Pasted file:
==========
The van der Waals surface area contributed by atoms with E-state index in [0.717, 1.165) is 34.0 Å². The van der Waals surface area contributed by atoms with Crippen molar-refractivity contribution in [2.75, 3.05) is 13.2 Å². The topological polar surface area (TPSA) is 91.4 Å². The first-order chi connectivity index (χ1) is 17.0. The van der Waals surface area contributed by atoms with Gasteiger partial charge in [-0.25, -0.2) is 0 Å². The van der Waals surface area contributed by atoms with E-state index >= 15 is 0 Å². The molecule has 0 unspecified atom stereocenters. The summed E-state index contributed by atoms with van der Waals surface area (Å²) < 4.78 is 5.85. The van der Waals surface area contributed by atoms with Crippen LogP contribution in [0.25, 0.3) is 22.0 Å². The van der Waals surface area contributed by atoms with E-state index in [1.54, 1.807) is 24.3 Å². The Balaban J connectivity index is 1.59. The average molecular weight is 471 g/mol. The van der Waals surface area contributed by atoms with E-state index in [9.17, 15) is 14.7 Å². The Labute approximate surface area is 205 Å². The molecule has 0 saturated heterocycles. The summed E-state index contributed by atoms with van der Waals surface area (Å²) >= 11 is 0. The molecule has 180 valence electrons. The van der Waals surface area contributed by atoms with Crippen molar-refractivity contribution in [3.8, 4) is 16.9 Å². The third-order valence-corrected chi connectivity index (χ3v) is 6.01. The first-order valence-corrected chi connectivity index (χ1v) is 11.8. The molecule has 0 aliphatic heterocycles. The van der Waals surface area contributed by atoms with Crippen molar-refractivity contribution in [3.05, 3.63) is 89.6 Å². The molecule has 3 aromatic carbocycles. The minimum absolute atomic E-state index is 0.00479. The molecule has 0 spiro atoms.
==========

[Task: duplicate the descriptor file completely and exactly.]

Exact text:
The van der Waals surface area contributed by atoms with E-state index in [0.717, 1.165) is 34.0 Å². The van der Waals surface area contributed by atoms with Crippen molar-refractivity contribution in [2.75, 3.05) is 13.2 Å². The topological polar surface area (TPSA) is 91.4 Å². The first-order chi connectivity index (χ1) is 17.0. The van der Waals surface area contributed by atoms with Gasteiger partial charge in [-0.25, -0.2) is 0 Å². The van der Waals surface area contributed by atoms with E-state index >= 15 is 0 Å². The molecule has 0 unspecified atom stereocenters. The summed E-state index contributed by atoms with van der Waals surface area (Å²) < 4.78 is 5.85. The van der Waals surface area contributed by atoms with Crippen LogP contribution in [0.25, 0.3) is 22.0 Å². The van der Waals surface area contributed by atoms with E-state index in [1.54, 1.807) is 24.3 Å². The Balaban J connectivity index is 1.59. The average molecular weight is 471 g/mol. The van der Waals surface area contributed by atoms with E-state index in [9.17, 15) is 14.7 Å². The Labute approximate surface area is 205 Å². The molecule has 0 saturated heterocycles. The summed E-state index contributed by atoms with van der Waals surface area (Å²) >= 11 is 0. The molecule has 180 valence electrons. The van der Waals surface area contributed by atoms with Crippen molar-refractivity contribution in [3.8, 4) is 16.9 Å². The third-order valence-corrected chi connectivity index (χ3v) is 6.01. The first-order valence-corrected chi connectivity index (χ1v) is 11.8. The molecule has 0 aliphatic heterocycles. The van der Waals surface area contributed by atoms with Crippen molar-refractivity contribution in [3.05, 3.63) is 89.6 Å². The molecule has 3 aromatic carbocycles. The minimum absolute atomic E-state index is 0.00479. The molecule has 0 spiro atoms.